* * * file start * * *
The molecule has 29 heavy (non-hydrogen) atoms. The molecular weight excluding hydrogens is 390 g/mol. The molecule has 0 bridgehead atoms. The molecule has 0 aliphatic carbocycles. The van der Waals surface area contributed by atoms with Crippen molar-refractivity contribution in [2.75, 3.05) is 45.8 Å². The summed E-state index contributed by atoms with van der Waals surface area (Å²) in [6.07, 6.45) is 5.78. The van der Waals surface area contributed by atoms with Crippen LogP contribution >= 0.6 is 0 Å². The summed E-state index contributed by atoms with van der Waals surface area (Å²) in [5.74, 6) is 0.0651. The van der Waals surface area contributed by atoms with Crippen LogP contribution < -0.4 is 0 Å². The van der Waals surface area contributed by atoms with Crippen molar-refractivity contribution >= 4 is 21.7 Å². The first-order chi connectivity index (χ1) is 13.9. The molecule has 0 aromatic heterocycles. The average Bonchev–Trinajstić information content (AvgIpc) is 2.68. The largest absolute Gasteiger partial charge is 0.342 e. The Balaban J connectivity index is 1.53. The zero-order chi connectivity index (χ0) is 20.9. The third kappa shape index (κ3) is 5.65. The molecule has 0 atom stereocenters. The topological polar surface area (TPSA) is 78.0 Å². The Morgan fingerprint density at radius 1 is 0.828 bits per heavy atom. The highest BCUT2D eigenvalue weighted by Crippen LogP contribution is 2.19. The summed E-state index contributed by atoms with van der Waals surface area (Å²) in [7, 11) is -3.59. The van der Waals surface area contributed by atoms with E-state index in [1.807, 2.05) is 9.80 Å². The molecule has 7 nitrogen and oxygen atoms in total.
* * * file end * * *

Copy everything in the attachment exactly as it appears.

The molecule has 29 heavy (non-hydrogen) atoms. The molecular weight excluding hydrogens is 390 g/mol. The molecule has 0 bridgehead atoms. The molecule has 0 aliphatic carbocycles. The van der Waals surface area contributed by atoms with Crippen molar-refractivity contribution in [2.75, 3.05) is 45.8 Å². The summed E-state index contributed by atoms with van der Waals surface area (Å²) in [6.07, 6.45) is 5.78. The van der Waals surface area contributed by atoms with Crippen LogP contribution >= 0.6 is 0 Å². The summed E-state index contributed by atoms with van der Waals surface area (Å²) in [5.74, 6) is 0.0651. The van der Waals surface area contributed by atoms with Crippen LogP contribution < -0.4 is 0 Å². The van der Waals surface area contributed by atoms with Crippen molar-refractivity contribution >= 4 is 21.7 Å². The first-order chi connectivity index (χ1) is 13.9. The molecule has 0 aromatic heterocycles. The average Bonchev–Trinajstić information content (AvgIpc) is 2.68. The largest absolute Gasteiger partial charge is 0.342 e. The Balaban J connectivity index is 1.53. The zero-order chi connectivity index (χ0) is 20.9. The third kappa shape index (κ3) is 5.65. The molecule has 0 atom stereocenters. The topological polar surface area (TPSA) is 78.0 Å². The Morgan fingerprint density at radius 1 is 0.828 bits per heavy atom. The highest BCUT2D eigenvalue weighted by Crippen LogP contribution is 2.19. The summed E-state index contributed by atoms with van der Waals surface area (Å²) in [7, 11) is -3.59. The van der Waals surface area contributed by atoms with E-state index in [1.807, 2.05) is 9.80 Å². The molecule has 7 nitrogen and oxygen atoms in total.